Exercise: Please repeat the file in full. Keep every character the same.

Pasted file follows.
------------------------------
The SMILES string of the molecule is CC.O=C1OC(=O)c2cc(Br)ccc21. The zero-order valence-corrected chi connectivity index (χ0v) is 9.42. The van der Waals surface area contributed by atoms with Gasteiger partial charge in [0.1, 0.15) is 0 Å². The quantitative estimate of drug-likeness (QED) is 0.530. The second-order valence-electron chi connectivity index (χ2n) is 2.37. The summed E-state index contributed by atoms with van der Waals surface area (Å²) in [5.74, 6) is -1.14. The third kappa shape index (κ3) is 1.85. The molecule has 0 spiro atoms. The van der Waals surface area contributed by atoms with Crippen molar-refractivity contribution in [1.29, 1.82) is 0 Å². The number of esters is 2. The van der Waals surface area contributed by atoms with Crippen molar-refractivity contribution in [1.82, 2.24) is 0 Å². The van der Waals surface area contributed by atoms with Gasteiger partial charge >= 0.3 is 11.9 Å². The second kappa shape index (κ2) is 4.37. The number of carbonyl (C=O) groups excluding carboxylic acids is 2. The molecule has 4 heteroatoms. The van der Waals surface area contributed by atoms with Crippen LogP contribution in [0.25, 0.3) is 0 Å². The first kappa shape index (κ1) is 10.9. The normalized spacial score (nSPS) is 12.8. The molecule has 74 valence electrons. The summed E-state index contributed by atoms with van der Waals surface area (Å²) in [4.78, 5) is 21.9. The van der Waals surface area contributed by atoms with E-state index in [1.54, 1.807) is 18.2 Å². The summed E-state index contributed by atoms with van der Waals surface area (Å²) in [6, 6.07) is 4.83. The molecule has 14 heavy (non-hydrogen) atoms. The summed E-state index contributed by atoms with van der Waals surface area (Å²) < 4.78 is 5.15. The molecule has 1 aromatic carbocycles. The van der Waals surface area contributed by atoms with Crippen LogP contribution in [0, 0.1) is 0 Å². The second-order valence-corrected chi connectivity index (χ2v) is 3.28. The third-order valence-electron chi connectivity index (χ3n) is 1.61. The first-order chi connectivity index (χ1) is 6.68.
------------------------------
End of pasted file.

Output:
The SMILES string of the molecule is CC.O=C1OC(=O)c2cc(Br)ccc21. The zero-order valence-corrected chi connectivity index (χ0v) is 9.42. The van der Waals surface area contributed by atoms with Gasteiger partial charge in [0.1, 0.15) is 0 Å². The quantitative estimate of drug-likeness (QED) is 0.530. The second-order valence-electron chi connectivity index (χ2n) is 2.37. The summed E-state index contributed by atoms with van der Waals surface area (Å²) in [5.74, 6) is -1.14. The third kappa shape index (κ3) is 1.85. The molecule has 0 spiro atoms. The van der Waals surface area contributed by atoms with Crippen molar-refractivity contribution in [1.29, 1.82) is 0 Å². The number of esters is 2. The van der Waals surface area contributed by atoms with Crippen molar-refractivity contribution in [1.82, 2.24) is 0 Å². The van der Waals surface area contributed by atoms with Gasteiger partial charge >= 0.3 is 11.9 Å². The second kappa shape index (κ2) is 4.37. The number of carbonyl (C=O) groups excluding carboxylic acids is 2. The molecule has 4 heteroatoms. The van der Waals surface area contributed by atoms with Crippen LogP contribution in [0.25, 0.3) is 0 Å². The first kappa shape index (κ1) is 10.9. The normalized spacial score (nSPS) is 12.8. The molecule has 74 valence electrons. The summed E-state index contributed by atoms with van der Waals surface area (Å²) in [4.78, 5) is 21.9. The van der Waals surface area contributed by atoms with E-state index in [1.54, 1.807) is 18.2 Å². The summed E-state index contributed by atoms with van der Waals surface area (Å²) in [6, 6.07) is 4.83. The molecule has 14 heavy (non-hydrogen) atoms. The summed E-state index contributed by atoms with van der Waals surface area (Å²) < 4.78 is 5.15. The molecule has 1 aromatic carbocycles. The van der Waals surface area contributed by atoms with Crippen LogP contribution in [0, 0.1) is 0 Å². The second-order valence-corrected chi connectivity index (χ2v) is 3.28. The third-order valence-electron chi connectivity index (χ3n) is 1.61. The first-order chi connectivity index (χ1) is 6.68.